A classic strategy for teaching cursive and handwriting letters is to use the developmental sequence model. The three stages are imitation, copying and independent writing.
Another tool to use is to teach capital letters first, then lower case letters. Letters are also taught in small groups of similar formations, such as b's, d's and p's. Once the easier groups are mastered, moving on to more challenging letters, such as z's and s's, is easier for the child. The same rules apply to both cursive and handwriting, although there is some debate as to which is harder for children to grasp.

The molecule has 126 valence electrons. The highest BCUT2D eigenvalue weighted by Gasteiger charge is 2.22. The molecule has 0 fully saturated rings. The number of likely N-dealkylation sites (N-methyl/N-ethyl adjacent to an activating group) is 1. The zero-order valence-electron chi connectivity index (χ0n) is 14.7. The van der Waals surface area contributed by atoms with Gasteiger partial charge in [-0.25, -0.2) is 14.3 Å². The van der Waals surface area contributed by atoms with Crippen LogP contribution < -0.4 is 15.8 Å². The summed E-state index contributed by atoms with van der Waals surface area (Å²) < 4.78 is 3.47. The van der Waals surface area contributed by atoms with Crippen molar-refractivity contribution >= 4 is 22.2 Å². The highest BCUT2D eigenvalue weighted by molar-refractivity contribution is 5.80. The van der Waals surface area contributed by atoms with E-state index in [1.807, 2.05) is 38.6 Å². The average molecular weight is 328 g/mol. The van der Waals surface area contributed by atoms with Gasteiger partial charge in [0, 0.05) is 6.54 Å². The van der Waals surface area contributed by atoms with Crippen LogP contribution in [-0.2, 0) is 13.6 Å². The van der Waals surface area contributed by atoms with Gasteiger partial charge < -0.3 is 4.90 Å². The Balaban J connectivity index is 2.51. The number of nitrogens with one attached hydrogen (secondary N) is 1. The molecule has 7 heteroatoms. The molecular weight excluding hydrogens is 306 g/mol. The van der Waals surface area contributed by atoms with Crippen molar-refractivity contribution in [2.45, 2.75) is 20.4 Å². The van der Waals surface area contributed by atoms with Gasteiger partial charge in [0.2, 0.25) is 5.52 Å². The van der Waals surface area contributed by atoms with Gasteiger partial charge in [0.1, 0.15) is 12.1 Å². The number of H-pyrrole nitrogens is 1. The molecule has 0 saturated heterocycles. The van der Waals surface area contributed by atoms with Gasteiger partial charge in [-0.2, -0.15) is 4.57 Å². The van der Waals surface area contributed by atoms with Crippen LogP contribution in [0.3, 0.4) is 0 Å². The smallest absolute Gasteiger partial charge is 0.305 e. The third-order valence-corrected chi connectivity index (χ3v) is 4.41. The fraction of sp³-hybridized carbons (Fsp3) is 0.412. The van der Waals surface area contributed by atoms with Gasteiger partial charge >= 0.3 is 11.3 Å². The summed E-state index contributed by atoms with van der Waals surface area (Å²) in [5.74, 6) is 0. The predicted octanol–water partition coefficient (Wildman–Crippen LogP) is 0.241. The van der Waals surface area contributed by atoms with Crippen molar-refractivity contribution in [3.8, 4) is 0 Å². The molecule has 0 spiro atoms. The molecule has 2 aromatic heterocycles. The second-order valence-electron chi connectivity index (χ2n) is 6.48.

Utilizing this method ensures that children of all learning styles and backgrounds can grasp the concept. Teaching the easiest skills first and then building on prior knowledge, such as imitation first and then copying, takes advantage of effective learning and good habits as outlined by multiple studies done on child development. Teaching letters in a particular order helps children to feel confident each time the skill is escalated to the next level and helps them master the skill much more quickly. Children should also be taught to check their own work after each new lesson. This applies to letters, words and whole sentences as each step is taught.